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Three reasons the Chicago Bears secondary will exceed expectations in 2016

There is a lot of trepidation concerning the Chicago Bears secondary heading into 2016 training camp, yet there are a number of reasons why this unit will play better than most expect.

Chicago Bears fans are excited about the improvements made to the defensive front seven this off-season.

GM Ryan Pace upgraded the front seven at every single position with highly-sought-after free agents and high-round draft picks. That should result in a drastically improved run defense and more pressure on opposing quarterbacks. 

Yet nearly every Bears fan in existence has concerns about the secondary. 

I believe these concerns are overblown for a number of reasons and that fans are overlooking some glaring signs of substantial improvement on the back end of the defense this year. 

On the Right Track

The Bears gave up 31 passing touchdowns last season, which was fifth most in the NFL. That's obviously not good but remember, the coaching staff made some important personnel changes early in the year. 

In the first three weeks of the regular season, Alan Ball gave up five touchdowns as a starter at boundary corner. Sherrick McManis gave up five touchdowns of his own in five starts at nickelback. 

Both players were benched but not before they combined to allow 10 touchdown receptions. Inside linebackers Shea McClellin, Christian Jones and Jonathan Anderson combined to give up five more TDs. They've been replaced by Jerrell Freeman and Danny Trevathan, who are very good coverage linebackers. 

So there's 15 of the team's 31 TDs allowed wiped off the books.

McManis was replaced by Bryce Callahan, who didn't allow a single score out of the slot. Tracy Porter and Kyle Fuller gave up 12 TDs combined, which isn't great, but Fuller showed serious improvement as the season progressed.

Additionally, the secondary finished 4th in the NFL in passing yards, 14th in opposing completion percentage (62.9) and 20th in yards per attempt (7.5), so they weren't a total liability last year. Now that they've cut the dead weight, those numbers should continue to improve.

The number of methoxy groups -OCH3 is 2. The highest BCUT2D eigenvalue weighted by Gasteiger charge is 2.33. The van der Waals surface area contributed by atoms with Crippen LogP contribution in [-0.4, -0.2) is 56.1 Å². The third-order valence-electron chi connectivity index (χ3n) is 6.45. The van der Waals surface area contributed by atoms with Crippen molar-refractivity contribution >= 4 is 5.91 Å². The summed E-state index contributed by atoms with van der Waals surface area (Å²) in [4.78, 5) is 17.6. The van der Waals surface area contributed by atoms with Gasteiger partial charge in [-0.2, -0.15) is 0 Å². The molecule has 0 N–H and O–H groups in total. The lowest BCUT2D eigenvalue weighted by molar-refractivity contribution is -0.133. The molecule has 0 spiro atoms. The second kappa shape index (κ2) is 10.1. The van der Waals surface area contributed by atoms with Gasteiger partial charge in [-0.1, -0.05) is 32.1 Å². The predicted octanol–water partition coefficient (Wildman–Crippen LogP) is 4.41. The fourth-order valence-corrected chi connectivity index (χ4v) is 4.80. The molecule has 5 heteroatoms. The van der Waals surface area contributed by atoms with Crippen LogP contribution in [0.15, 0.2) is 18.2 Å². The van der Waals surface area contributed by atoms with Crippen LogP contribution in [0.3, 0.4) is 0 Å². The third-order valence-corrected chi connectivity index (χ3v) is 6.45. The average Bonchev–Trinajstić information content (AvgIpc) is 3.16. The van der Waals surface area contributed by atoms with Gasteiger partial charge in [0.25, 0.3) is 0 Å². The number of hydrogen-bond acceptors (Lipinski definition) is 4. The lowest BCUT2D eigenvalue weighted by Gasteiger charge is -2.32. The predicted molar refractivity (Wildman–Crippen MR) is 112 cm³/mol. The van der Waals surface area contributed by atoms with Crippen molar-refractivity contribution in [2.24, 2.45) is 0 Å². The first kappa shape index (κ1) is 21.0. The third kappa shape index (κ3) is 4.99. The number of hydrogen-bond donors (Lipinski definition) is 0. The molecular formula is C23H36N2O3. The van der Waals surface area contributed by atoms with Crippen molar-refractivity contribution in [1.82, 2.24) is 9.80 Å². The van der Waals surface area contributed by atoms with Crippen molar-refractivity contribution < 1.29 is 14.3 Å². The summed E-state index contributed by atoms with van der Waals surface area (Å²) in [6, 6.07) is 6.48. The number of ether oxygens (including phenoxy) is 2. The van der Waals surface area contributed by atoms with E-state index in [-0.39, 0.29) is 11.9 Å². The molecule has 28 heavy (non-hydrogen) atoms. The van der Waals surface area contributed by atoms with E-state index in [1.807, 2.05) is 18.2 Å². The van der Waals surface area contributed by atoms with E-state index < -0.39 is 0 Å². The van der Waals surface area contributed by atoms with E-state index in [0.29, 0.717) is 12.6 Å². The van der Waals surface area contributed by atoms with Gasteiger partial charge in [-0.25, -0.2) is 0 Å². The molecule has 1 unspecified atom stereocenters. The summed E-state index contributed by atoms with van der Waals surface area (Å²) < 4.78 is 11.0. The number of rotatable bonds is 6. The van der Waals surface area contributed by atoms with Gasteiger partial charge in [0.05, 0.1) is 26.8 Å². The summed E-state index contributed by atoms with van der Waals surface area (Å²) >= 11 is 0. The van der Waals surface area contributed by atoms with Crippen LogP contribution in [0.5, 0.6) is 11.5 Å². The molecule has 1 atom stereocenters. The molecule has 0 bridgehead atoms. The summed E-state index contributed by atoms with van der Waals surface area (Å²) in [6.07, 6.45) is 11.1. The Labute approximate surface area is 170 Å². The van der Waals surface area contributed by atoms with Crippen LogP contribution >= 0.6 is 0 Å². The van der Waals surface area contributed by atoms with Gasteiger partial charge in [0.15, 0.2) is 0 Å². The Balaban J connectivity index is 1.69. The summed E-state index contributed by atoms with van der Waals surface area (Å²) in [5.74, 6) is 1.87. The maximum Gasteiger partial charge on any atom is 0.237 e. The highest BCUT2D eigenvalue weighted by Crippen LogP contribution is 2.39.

History of Success

Bears defensive coordinator Vic Fangio took over the San Francisco 49ers defense in 2011, with Ed Donatell as his secondary coach. Those two inherited Dashon Goldson and Donte Whitner at safety, and Carlos Rodgers and Tarrell Brown at cornerback.

Goldson played four uneventful seasons in San Francisco before Fangio and Donatell. He earned Pro Bowl honors in 2011 and 2012, and was named All-Pro in 2012. 

Whitner was a former first-round pick of the Bills who never played to his potential in Buffalo. He went to three straight Pro Bowls (2012-2014) under Fangio and Donatell. 

Rodgers, another former first rounder, played five mediocre seasons for the Redskins before joining the 49ers. He went to the Pro Bowl and was named second-team All-Pro his first year in San Francisco in 2011. 

Brown was a backup and special teams contributor for four years in San Francisco from 2007-2010. Fangio and Donatell quickly developed him into a starter and Brown combined for 39 pass breakups the next three years combined. 

That starting foursome had zero Pro Bowls before Fangio and Donatell. They earned six Pro Bowl berths, and two All-Pros, the next four years. 

Fast forward to 2015 in Chicago. Fangio and Donatell took a fifth-round safety, Adrian Amos, and quickly turned him into a starter. Amos played more snaps than any player on defense last year. 

Porter had played for three different teams the three years before signing with the Bears, and he instantly became a viable starter at the boundary position. 

Callahan was an undrafted free agent who developed under Donatell on the practice squad for five weeks. Callahan thrived after given the starting role and enters camp this year as the presumed starter at nickel. 

Fuller struggled mightily early in the campaign but, during the second half of the season, he was one of the league leaders at his position in opposing QB rating against. 

Bottom line: Fangio and Donatell have a long track record of getting the most out of their secondary. There's no reason to believe they won't continue to mold serviceable corners and safeties in Chicago. 

Fooled by the Bling

Bears fans are excited about the defensive front seven because so many big names have been added to the mix. Yet big names don't always equate to big production. 

Pace made investments in the secondary, they just weren't the big shiny investments he made up front. That, more than anything, is the reason I believe Bears fans are so concerned about the cornerback and safety positions. 

Re-signing Porter wasn't a flashy move but he's a starter-caliber corner who came at a fraction of the price as the other big-name free-agent cornerbacks. 

Pace then added three secondary players in the draft but all came in the fourth round or later, so no one is hyped about them. 

Remember, Goldson was a fourth-round pick and Brown was a fifth-round pick, yet both were legitimate, productive starters under Fangio and Donatell. And arguably the two best cornerbacks in the NFL, Richard Sherman and Josh Norman, were fifth-round picks. Why can't Deon Bush or Deiondre Hall or DeAndre Houston-Carson be the next Dashon Goldson? 

If one of those three steps up and plays at a starter level, then the Bears should be able to field a serviceable secondary in 2016. Those aren't unrealistic expectations.

And if the front seven is able to pressure the quarterback at a more consistent rate this year, then serviceable will be more than good enough on the back end. 


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